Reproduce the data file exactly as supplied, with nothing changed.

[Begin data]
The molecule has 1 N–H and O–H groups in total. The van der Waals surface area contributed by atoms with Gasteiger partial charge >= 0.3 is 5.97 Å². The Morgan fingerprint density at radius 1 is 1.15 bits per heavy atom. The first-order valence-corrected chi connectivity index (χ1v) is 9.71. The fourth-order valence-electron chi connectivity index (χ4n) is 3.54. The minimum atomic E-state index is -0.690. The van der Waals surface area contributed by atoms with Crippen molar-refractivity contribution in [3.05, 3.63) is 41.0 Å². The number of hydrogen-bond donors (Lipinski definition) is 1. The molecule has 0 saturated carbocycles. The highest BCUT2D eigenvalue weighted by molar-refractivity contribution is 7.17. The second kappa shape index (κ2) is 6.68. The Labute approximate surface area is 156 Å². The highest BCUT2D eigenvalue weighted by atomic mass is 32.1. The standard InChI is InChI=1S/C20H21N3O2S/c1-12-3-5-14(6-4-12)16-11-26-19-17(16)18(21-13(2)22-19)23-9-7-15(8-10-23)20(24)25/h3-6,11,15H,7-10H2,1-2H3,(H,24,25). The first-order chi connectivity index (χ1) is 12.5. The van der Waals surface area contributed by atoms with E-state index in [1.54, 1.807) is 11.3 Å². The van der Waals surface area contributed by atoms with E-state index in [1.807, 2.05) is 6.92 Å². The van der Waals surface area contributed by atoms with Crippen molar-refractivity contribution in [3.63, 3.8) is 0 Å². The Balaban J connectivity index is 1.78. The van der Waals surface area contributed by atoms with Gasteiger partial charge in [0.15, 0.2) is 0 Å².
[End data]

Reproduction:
The molecule has 1 N–H and O–H groups in total. The van der Waals surface area contributed by atoms with Gasteiger partial charge >= 0.3 is 5.97 Å². The Morgan fingerprint density at radius 1 is 1.15 bits per heavy atom. The first-order valence-corrected chi connectivity index (χ1v) is 9.71. The fourth-order valence-electron chi connectivity index (χ4n) is 3.54. The minimum atomic E-state index is -0.690. The van der Waals surface area contributed by atoms with Crippen molar-refractivity contribution in [3.05, 3.63) is 41.0 Å². The number of hydrogen-bond donors (Lipinski definition) is 1. The molecule has 0 saturated carbocycles. The highest BCUT2D eigenvalue weighted by molar-refractivity contribution is 7.17. The second kappa shape index (κ2) is 6.68. The Labute approximate surface area is 156 Å². The highest BCUT2D eigenvalue weighted by atomic mass is 32.1. The standard InChI is InChI=1S/C20H21N3O2S/c1-12-3-5-14(6-4-12)16-11-26-19-17(16)18(21-13(2)22-19)23-9-7-15(8-10-23)20(24)25/h3-6,11,15H,7-10H2,1-2H3,(H,24,25). The first-order chi connectivity index (χ1) is 12.5. The van der Waals surface area contributed by atoms with E-state index in [1.54, 1.807) is 11.3 Å². The van der Waals surface area contributed by atoms with E-state index in [1.807, 2.05) is 6.92 Å². The van der Waals surface area contributed by atoms with Crippen molar-refractivity contribution in [3.63, 3.8) is 0 Å². The Balaban J connectivity index is 1.78. The van der Waals surface area contributed by atoms with Gasteiger partial charge in [0.15, 0.2) is 0 Å².